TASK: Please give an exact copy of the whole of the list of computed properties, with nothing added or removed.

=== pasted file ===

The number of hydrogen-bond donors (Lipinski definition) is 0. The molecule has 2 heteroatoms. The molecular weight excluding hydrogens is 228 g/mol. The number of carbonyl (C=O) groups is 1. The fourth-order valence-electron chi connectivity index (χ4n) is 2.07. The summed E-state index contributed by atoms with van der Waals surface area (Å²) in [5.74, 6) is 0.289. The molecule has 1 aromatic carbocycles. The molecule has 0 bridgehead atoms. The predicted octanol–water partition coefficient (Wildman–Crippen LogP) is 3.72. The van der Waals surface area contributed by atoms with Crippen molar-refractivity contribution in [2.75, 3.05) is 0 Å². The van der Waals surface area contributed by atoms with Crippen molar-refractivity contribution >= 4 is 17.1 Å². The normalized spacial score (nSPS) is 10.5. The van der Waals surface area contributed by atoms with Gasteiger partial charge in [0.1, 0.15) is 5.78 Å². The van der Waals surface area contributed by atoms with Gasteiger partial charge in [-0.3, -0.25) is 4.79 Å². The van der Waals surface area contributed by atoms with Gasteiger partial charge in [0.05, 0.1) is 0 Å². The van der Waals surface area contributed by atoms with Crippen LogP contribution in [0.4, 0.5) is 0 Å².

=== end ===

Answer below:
The number of hydrogen-bond donors (Lipinski definition) is 0. The molecule has 2 heteroatoms. The molecular weight excluding hydrogens is 228 g/mol. The number of carbonyl (C=O) groups is 1. The fourth-order valence-electron chi connectivity index (χ4n) is 2.07. The summed E-state index contributed by atoms with van der Waals surface area (Å²) in [5.74, 6) is 0.289. The molecule has 1 aromatic carbocycles. The molecule has 0 bridgehead atoms. The predicted octanol–water partition coefficient (Wildman–Crippen LogP) is 3.72. The van der Waals surface area contributed by atoms with Crippen molar-refractivity contribution in [2.75, 3.05) is 0 Å². The van der Waals surface area contributed by atoms with Crippen molar-refractivity contribution >= 4 is 17.1 Å². The normalized spacial score (nSPS) is 10.5. The van der Waals surface area contributed by atoms with Gasteiger partial charge in [0.1, 0.15) is 5.78 Å². The van der Waals surface area contributed by atoms with Gasteiger partial charge in [-0.3, -0.25) is 4.79 Å². The van der Waals surface area contributed by atoms with Gasteiger partial charge in [0.05, 0.1) is 0 Å². The van der Waals surface area contributed by atoms with Crippen LogP contribution in [0.4, 0.5) is 0 Å².